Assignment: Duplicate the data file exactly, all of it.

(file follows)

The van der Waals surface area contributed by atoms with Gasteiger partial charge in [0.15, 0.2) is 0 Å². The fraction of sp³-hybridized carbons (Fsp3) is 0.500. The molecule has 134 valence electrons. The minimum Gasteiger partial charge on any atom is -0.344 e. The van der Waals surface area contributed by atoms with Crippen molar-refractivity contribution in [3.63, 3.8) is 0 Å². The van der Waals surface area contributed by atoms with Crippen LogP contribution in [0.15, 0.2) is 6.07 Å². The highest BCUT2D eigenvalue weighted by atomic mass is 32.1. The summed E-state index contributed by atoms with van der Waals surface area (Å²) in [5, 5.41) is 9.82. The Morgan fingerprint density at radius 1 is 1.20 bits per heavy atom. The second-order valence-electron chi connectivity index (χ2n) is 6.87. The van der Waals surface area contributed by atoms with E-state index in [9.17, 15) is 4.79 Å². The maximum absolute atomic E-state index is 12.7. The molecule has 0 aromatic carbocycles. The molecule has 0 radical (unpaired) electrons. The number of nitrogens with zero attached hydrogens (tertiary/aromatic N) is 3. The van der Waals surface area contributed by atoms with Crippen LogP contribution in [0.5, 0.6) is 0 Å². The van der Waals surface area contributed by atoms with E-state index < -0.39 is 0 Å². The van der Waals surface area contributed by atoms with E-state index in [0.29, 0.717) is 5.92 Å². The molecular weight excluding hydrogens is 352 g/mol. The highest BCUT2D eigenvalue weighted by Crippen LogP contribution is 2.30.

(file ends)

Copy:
The van der Waals surface area contributed by atoms with Gasteiger partial charge in [0.15, 0.2) is 0 Å². The fraction of sp³-hybridized carbons (Fsp3) is 0.500. The molecule has 134 valence electrons. The minimum Gasteiger partial charge on any atom is -0.344 e. The van der Waals surface area contributed by atoms with Crippen molar-refractivity contribution in [3.63, 3.8) is 0 Å². The van der Waals surface area contributed by atoms with Crippen LogP contribution in [0.15, 0.2) is 6.07 Å². The highest BCUT2D eigenvalue weighted by atomic mass is 32.1. The summed E-state index contributed by atoms with van der Waals surface area (Å²) in [5, 5.41) is 9.82. The Morgan fingerprint density at radius 1 is 1.20 bits per heavy atom. The second-order valence-electron chi connectivity index (χ2n) is 6.87. The van der Waals surface area contributed by atoms with E-state index in [9.17, 15) is 4.79 Å². The maximum absolute atomic E-state index is 12.7. The molecule has 0 aromatic carbocycles. The molecule has 0 radical (unpaired) electrons. The number of nitrogens with zero attached hydrogens (tertiary/aromatic N) is 3. The van der Waals surface area contributed by atoms with Crippen LogP contribution in [0.5, 0.6) is 0 Å². The van der Waals surface area contributed by atoms with E-state index < -0.39 is 0 Å². The van der Waals surface area contributed by atoms with E-state index in [0.29, 0.717) is 5.92 Å². The molecular weight excluding hydrogens is 352 g/mol. The highest BCUT2D eigenvalue weighted by Crippen LogP contribution is 2.30.